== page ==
On Writing a Fantasy Series

Part I of a stumbling series of blogs about the trials of grappling with writing a fantasy series…

Wrap up story in first book:

Here’s my experience… I wrote the first story for SufferStone in the 1990’s without a thought that the “planet story” may grow into a series.  The action of the first book comes to a conclusion and all loose ends are tucked in at the denouement.

I should have thought ahead and allowed a bad guy to escape as George Lucas did in Star Wars when Darth Vadar survived the destruction of the Death Star. This villain returns to trouble the rebel forces in a later story.

The urge to satisfy reader interest in Book I is difficult to resist. Take, for example, Kushiel’s Dart by Jacqueline Carey. Phedre is a servant of Naamah that places a high value on a tattoo along the servant’s back. She is loved and guarded by a Cassiline brother named Joscelin. When the Book I wraps up, she has inherited an estate and can ease into motherhood, except how does that whet the reader’s appetite for Book II? The last chapters actually push Joscelin away so our young heroine is available for new adventures.

By way of comparison, JRR Tolkien wrote The Hobbit as a stand-alone novel and embarked on the LOTR series only after the success of the first book.

Wrap up story over three books:

So I got started with Book II titled HeartStone and pushed the story into the next generation, following characters who were children of the main characters in Book I. Favorite locations were revisited; the vocabulary grew with terms that held leitmotifs; and pressures on the residents of Dolvia were similar — so part of my work as a writer became familiar, like greeting an old friend.

I also had big themes I was pursuing such as how do women solve problems within a segregated community, and how do the tribes bind together to become an emerging nation.

The second book became part of a story arch that, I thought, would be resolved over three books as Brianna Miller is introduced as a teenager and grows into a capable businesswoman and politician for her tribe. Good plan, huh?

What happened to me was that a section of Book III titled StrikeStone blossomed into its own story line with a new narrator who I could not resist, so the plan to “wrap up” the story in three books is abused. I’m so grateful for the series of six or twelve books from other writers so I’m not a pathfinder for returning to Dolvia for a new go-around with familiar characters.

I wonder if you (as a writer) had similar experiences where the characters take you to (delicious) places you had not imagined months earlier?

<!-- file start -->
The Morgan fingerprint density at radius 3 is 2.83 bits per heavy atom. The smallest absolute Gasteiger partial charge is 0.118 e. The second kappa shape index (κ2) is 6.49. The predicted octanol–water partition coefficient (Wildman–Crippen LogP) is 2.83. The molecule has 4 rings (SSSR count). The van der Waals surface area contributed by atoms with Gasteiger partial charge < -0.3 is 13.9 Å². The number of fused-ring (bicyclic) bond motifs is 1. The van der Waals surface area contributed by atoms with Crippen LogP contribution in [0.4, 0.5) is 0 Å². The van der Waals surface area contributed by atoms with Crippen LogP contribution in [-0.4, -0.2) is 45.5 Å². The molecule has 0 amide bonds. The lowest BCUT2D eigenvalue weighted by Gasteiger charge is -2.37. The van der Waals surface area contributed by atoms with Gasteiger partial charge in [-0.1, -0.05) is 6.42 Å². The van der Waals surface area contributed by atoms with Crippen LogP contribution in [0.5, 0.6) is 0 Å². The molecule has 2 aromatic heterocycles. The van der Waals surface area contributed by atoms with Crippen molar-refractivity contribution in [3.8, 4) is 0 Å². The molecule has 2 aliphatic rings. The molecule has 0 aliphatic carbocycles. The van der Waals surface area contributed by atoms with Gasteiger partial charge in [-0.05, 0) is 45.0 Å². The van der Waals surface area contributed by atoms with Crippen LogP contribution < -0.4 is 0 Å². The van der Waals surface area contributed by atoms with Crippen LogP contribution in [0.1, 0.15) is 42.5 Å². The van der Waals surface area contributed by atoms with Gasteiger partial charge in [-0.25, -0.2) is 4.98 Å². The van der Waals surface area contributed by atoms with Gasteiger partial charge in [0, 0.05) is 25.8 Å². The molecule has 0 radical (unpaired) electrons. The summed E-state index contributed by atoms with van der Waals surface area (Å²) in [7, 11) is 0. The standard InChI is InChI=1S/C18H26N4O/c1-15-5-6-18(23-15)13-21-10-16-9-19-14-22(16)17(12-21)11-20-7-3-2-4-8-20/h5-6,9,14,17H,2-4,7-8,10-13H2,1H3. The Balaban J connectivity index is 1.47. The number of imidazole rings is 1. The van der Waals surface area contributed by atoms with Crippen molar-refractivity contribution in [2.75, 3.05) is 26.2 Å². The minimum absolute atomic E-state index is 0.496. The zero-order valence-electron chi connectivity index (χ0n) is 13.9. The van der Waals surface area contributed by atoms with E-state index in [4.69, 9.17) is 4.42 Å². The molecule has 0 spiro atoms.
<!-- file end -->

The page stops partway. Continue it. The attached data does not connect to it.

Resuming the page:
For example, Robin Hobb wrote the Farseer series, followed by the Liveship series. I could see hints that she would combine the two because the worlds were similar enough to become tangent. The Farseer series mentions stone dragons and memory stones, but real dragons are introduced later as part of the reader learning more about the milieu.

Keep the characters alive for a series without becoming formula:

I enjoyed The Bone Doll’s Twin by Lynn Flewelling, but the mystery of the twins is resolved in Book III before a final battle scene that ties up all story lines, so I cannot imagine why she would begin again with this characters. Maybe she has already moved onto developing a new milieu.

In The Curse of Chalion by Lois MacMasters Bujold, the ingénue Iselle wins her true love and plot points are tucked in nicely after the bad guy dies.  The following book Palladin of Souls follows the adventures of tangent characters so that Iselle who became a ruler of the kingdom, and Caz, the narrator of Book I, are only mentioned in the later stories. Bujold has a tendency to provide character studies within an otherworld with several planets (or castles) and several tangent sets of characters rather than the growth of one hero/heroine during a war or regime change.

So the arch of a series in fantasy is dictated more by character growth and changing action than by a formula the writer has sketched out in advance. My question today concerns controlling elements of the story and what experiments from writers seemed to work, and which ones may have been less effective.

In Magic Study, I think it was, Book III of a series by Maria Snyder, the main characters travel over a mountain pass to speak with a sibyl and meet a new tribe who happen to show miniature dragons as a curio, much like the baby dragons in (which one, Book V??) of Harry Potter that never re-enter the story. Here are fantasy elements that titillates but are left undeveloped.

What are your experiences with writing/reading fantasy series? Which ones lacked the magic? Which ones were overloaded with fantasy elements?

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